LaMalfa to weigh in on frog controversy (video) |

LaMalfa to weigh in on frog controversy (video)

Know & Go

What: Congressional Forum on the Proposed Critical Habitat Designation

When: 11 a.m. to 1 p.m. Sept. 4

Where: Eric Rood Administrative Center 950 Maidu Avenue, Nevada City

The potential designation of a large swathe of the Sierra Nevada — including a significant portion of Nevada County — as critical habitat for the mountain yellow-legged frog will cause U.S. Rep. Doug LaMalfa to repair to Nevada County to state his views and garner constituent feedback on the increasingly divisive and high-profile issue.

“The Fish and Wildlife Service is considering drastic limits on land use in over 2.2 million acres (of the Sierra Nevada),” said LaMalfa.

“Over 20 percent of Nevada County alone would face new environmental regulation under this plan, and residents deserve a say in the matter.”

LaMalfa will host a two-hour public forum beginning at 11 a.m. on Wednesday, Sept. 4, at the Nevada County board of supervisors Chambers at 950 Maidu Ave., Nevada City.

The Sierra Nevada mountain yellow-legged frog is currently listed as threatened under California’s Endangered Species Act.

The U.S. Fish and Wildlife Service proposed federal protection for the frog and two other amphibian species on April 24, and the public comment period on the matter is expected to persist for another three months.

The potential listing of the animal has caused private property rights advocates to fret about the impact the listing could have on a wide range of human activities.

Kirk MacKenzie, founder of Defend Rural America, said a federal listing would encumber dam building, irrigation, grazing, timber harvesting, fire management, mining, road construction and a variety of recreation activities in designated areas.

LaMalfa expressed skepticism that limiting human activities in the proposed habitat area would increase frog populations, as the species’ difficulties are unrelated to development or other public use of the Sierras.

“I’m very concerned that this critical habitat designation will negatively impact timber and fire reduction work, agriculture, property rights and access to public lands, all without having any impact on frog populations,” LaMalfa said.

“This is a worldwide phenomenon, yet this proposal would penalize Californians for something they have no responsibility for.”

LaMalfa cited reports by the University of California, San Francisco State University, the National Science Foundation and others that all concluded that the chytrid fungus, which has had negative impacts on amphibians around the world, is to blame for the Sierra frog decline.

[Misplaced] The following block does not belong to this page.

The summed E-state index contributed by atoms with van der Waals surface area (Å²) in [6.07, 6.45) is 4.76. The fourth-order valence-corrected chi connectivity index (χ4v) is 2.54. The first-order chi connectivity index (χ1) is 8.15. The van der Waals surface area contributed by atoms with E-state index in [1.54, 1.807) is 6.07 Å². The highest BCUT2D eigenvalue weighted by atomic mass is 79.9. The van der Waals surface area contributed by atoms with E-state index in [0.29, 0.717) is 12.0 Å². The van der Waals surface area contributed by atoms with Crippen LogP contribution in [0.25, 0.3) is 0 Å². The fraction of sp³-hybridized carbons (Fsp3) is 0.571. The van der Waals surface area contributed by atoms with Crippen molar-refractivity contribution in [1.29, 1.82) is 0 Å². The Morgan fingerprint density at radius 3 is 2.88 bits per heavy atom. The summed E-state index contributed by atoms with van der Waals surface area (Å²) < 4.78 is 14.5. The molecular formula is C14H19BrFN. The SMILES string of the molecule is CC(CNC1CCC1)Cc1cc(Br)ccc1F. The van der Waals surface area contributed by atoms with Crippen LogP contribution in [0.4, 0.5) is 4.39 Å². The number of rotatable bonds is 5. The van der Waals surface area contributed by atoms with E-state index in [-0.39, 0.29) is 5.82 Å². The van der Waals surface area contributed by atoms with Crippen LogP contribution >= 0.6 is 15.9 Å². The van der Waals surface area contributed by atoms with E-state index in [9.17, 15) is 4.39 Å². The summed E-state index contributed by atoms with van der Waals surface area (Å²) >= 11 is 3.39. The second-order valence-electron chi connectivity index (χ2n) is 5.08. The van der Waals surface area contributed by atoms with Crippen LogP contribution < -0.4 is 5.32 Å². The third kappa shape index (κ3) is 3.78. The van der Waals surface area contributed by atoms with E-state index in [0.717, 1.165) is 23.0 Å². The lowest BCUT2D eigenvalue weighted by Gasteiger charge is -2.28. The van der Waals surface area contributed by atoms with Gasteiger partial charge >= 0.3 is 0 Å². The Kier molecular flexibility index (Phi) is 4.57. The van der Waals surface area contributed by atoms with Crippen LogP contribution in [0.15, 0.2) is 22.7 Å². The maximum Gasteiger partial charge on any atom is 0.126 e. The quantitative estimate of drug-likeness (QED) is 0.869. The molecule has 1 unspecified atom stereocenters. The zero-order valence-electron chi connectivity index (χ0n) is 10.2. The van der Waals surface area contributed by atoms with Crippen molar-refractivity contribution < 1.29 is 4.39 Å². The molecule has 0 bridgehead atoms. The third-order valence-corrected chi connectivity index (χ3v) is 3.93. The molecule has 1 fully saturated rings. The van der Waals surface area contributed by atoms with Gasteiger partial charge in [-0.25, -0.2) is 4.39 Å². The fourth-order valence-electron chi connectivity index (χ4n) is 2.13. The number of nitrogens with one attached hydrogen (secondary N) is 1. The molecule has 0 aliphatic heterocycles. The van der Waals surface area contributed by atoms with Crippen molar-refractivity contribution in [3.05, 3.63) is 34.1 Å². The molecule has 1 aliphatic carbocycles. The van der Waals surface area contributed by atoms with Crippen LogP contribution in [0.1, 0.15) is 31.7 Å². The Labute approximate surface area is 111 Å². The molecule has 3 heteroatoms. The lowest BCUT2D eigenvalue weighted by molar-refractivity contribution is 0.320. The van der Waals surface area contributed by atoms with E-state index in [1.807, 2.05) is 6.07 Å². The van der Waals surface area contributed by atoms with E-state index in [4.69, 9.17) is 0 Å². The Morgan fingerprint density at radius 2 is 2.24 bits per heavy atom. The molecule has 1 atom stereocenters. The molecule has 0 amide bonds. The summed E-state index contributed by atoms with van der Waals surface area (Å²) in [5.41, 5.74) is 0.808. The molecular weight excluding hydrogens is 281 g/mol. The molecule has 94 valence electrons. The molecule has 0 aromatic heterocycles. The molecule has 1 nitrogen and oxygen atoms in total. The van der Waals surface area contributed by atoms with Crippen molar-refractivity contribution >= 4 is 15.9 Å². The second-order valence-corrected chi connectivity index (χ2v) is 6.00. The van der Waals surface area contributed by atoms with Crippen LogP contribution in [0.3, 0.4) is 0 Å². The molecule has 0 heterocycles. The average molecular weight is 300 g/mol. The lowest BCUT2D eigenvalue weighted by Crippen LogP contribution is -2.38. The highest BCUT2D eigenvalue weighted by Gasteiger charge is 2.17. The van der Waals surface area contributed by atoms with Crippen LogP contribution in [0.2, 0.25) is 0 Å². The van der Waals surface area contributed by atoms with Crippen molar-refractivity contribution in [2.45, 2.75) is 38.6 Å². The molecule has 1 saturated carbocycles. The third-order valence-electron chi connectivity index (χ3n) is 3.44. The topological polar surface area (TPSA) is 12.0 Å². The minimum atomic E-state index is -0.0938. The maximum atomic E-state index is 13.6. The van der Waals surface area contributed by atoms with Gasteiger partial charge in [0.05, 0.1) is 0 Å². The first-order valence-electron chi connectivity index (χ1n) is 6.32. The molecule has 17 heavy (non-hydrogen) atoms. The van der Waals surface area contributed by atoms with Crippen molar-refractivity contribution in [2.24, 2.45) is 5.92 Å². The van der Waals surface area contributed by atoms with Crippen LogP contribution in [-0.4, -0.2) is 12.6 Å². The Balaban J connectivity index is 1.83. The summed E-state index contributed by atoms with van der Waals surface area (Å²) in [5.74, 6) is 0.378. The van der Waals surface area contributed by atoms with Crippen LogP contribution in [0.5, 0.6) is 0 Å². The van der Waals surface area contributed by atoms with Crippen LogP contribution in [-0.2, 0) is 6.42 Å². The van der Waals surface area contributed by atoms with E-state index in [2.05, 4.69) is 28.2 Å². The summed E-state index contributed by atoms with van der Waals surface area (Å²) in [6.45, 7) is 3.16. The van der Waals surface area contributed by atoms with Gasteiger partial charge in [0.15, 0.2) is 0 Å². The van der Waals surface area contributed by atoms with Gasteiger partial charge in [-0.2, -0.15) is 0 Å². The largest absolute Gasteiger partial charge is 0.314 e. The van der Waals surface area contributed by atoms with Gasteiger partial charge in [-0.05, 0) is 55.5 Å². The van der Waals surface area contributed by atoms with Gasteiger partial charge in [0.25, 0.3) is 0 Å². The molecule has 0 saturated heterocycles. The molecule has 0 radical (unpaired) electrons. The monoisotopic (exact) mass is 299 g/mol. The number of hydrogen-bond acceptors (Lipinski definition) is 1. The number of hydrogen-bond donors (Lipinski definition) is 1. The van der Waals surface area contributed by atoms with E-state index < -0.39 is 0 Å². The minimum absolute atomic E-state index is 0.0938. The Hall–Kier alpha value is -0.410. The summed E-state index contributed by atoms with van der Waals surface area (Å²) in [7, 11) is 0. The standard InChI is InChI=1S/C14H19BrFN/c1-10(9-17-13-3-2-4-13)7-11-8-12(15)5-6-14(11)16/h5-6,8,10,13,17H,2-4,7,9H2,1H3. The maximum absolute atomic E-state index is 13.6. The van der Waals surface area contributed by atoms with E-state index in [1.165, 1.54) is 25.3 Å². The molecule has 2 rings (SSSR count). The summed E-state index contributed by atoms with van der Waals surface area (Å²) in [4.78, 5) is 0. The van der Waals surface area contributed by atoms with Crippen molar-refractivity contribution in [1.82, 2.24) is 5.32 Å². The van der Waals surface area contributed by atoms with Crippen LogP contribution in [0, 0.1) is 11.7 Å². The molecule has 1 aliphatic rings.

The fungus is a lethal skin disease that affects about 287 species of amphibians, as it essentially desiccates the creatures’ epidermis.

Officials with the Tahoe National Service cited another factor in the population decline of the amphibian that was once ubiquitous in the Northern Sierra.

TNF biologist Tina Mark said the practice of stocking mountain lakes with non-native trout has adversely impacted the propagation and survival rate of amphibians in the region.

Mark expressed skepticism that the impact on human activities would be as widespread as some are predicting if the listing occurs, particularly because habitat is widely recognized not to be a critical factor in the species’ decline.

The designation of the spotted owl as an endangered species significantly hindered the timber industry on the West Coast.

The single biggest factor in the spotted owl’s decline has traditionally been identified as habitat loss, which meant loggers, cattle grazers and developers encountered increased regulation and impediments preventing large scale tree cutting.

Emergent research has de-emphasized the importance of the habitat loss in the decline of the owl species, however, and has instead identified non-native predation by the barred owl as the overriding factor.

The Tahoe National Forest has several areas designated as habitat for the frog species, including lakes in proximity to the Sierra Buttes, the Granite Chief Wilderness, Loch Leven Lakes and areas near Donner and Independence lakes.

To contact Staff Writer Matthew Renda, email or 530-477-4239.

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